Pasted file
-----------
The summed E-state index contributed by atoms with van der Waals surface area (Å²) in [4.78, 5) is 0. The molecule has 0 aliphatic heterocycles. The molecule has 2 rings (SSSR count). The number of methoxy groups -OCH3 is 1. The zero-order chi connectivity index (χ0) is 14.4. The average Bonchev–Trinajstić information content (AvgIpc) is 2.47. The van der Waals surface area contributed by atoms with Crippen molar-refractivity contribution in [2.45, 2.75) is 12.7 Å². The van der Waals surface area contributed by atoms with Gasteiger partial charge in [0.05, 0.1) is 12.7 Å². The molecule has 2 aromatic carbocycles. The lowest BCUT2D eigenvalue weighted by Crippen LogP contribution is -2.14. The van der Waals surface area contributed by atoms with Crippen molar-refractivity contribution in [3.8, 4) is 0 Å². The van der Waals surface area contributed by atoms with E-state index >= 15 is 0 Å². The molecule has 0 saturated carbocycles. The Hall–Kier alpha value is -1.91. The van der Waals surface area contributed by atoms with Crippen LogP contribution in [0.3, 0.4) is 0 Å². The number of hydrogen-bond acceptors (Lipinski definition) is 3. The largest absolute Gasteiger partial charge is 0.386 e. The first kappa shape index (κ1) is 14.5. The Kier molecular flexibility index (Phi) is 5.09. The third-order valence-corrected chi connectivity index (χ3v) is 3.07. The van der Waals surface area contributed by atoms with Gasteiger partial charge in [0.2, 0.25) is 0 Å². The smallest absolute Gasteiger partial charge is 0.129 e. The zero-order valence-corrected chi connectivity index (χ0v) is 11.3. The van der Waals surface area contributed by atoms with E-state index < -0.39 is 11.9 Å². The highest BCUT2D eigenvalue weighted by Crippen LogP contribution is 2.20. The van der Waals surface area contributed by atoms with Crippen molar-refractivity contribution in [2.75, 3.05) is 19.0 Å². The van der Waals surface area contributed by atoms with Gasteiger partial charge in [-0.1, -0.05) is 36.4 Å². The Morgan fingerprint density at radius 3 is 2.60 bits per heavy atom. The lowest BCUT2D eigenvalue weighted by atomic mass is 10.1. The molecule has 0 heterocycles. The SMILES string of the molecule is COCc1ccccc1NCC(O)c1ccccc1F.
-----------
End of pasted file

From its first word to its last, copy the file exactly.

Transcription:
The summed E-state index contributed by atoms with van der Waals surface area (Å²) in [4.78, 5) is 0. The molecule has 0 aliphatic heterocycles. The molecule has 2 rings (SSSR count). The number of methoxy groups -OCH3 is 1. The zero-order chi connectivity index (χ0) is 14.4. The average Bonchev–Trinajstić information content (AvgIpc) is 2.47. The van der Waals surface area contributed by atoms with Crippen molar-refractivity contribution in [2.45, 2.75) is 12.7 Å². The van der Waals surface area contributed by atoms with Gasteiger partial charge in [0.05, 0.1) is 12.7 Å². The molecule has 2 aromatic carbocycles. The lowest BCUT2D eigenvalue weighted by Crippen LogP contribution is -2.14. The van der Waals surface area contributed by atoms with Crippen molar-refractivity contribution in [3.8, 4) is 0 Å². The van der Waals surface area contributed by atoms with E-state index >= 15 is 0 Å². The molecule has 0 saturated carbocycles. The Hall–Kier alpha value is -1.91. The van der Waals surface area contributed by atoms with Crippen LogP contribution in [0.3, 0.4) is 0 Å². The number of hydrogen-bond acceptors (Lipinski definition) is 3. The largest absolute Gasteiger partial charge is 0.386 e. The first kappa shape index (κ1) is 14.5. The Kier molecular flexibility index (Phi) is 5.09. The third-order valence-corrected chi connectivity index (χ3v) is 3.07. The van der Waals surface area contributed by atoms with Gasteiger partial charge in [0.2, 0.25) is 0 Å². The smallest absolute Gasteiger partial charge is 0.129 e. The zero-order valence-corrected chi connectivity index (χ0v) is 11.3. The van der Waals surface area contributed by atoms with E-state index < -0.39 is 11.9 Å². The highest BCUT2D eigenvalue weighted by Crippen LogP contribution is 2.20. The van der Waals surface area contributed by atoms with Crippen molar-refractivity contribution in [2.75, 3.05) is 19.0 Å². The van der Waals surface area contributed by atoms with Gasteiger partial charge in [-0.1, -0.05) is 36.4 Å². The Morgan fingerprint density at radius 3 is 2.60 bits per heavy atom. The lowest BCUT2D eigenvalue weighted by atomic mass is 10.1. The molecule has 0 heterocycles. The SMILES string of the molecule is COCc1ccccc1NCC(O)c1ccccc1F.